Hemmings Motor News Blog

Hemmings Motor News has been around since 1954. We're proud of our heritage, but we're also more than the Hemmings full of classifieds that your father subscribed to. Aside from new editorial content every month in Hemmings, we have three monthly magazines: Hemmings Muscle Machines, Hemmings Classic Car and Hemmings Sports and Exotic Car.

While our editors traverse the country to find the best content for those magazines, we find other oddities related to the old-car hobby that we really had no place for - until now. With this blog, we're giving you a behind-the-scenes look at what we see and what we do during the course of putting out some of the finest automotive magazines you'll ever read.

Automotive Engineering has Improved Since the 1950s: a Tesla Swap into a Jaguar Mk V is the Definition of Juxtaposition

Posted September 27, 2021 7:34 AM by dstrohl
Pathfinder Tags: jaguar tesla

Matt Brown is not your typical modern automotive engineer. Though adept at working in a corporate and even a tech environment, judging from the business jargon and CAD elements he throws into his videos, he's also happy to blow apart old cars and use his training to figure out how to adapt modern automotive technology, parts, and processes to them.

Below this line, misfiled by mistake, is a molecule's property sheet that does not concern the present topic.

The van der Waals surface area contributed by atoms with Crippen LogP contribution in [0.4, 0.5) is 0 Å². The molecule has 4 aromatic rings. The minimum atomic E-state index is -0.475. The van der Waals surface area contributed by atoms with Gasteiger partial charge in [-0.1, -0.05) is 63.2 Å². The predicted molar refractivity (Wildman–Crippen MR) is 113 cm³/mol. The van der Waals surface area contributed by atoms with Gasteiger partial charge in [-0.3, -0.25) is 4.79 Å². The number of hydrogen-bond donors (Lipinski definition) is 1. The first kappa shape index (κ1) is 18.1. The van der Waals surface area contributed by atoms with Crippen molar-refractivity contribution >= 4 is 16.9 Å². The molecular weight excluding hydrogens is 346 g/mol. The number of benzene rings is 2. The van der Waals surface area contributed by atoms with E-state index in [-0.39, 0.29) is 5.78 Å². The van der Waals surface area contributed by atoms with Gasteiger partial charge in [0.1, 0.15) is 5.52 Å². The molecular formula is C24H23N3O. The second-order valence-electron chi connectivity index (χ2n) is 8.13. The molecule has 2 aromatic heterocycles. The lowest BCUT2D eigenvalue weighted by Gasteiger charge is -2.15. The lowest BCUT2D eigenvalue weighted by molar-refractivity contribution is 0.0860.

For his latest project, he seemingly intentionally chose to merge two vehicles with the widest possible technological gulf between them: a Tesla Model 3 and a 1950 Jaguar Mark V 3-1/2 liter. They're both rear-wheel drive and have four wheels, but that's about where the similarities between them end. Over more than two dozen videos in (five months into a three-month project, as he put it), he's guided us through the differences between the two cars' systems and what it takes to adapt or bypass those systems to make the components of the two cars live in harmony.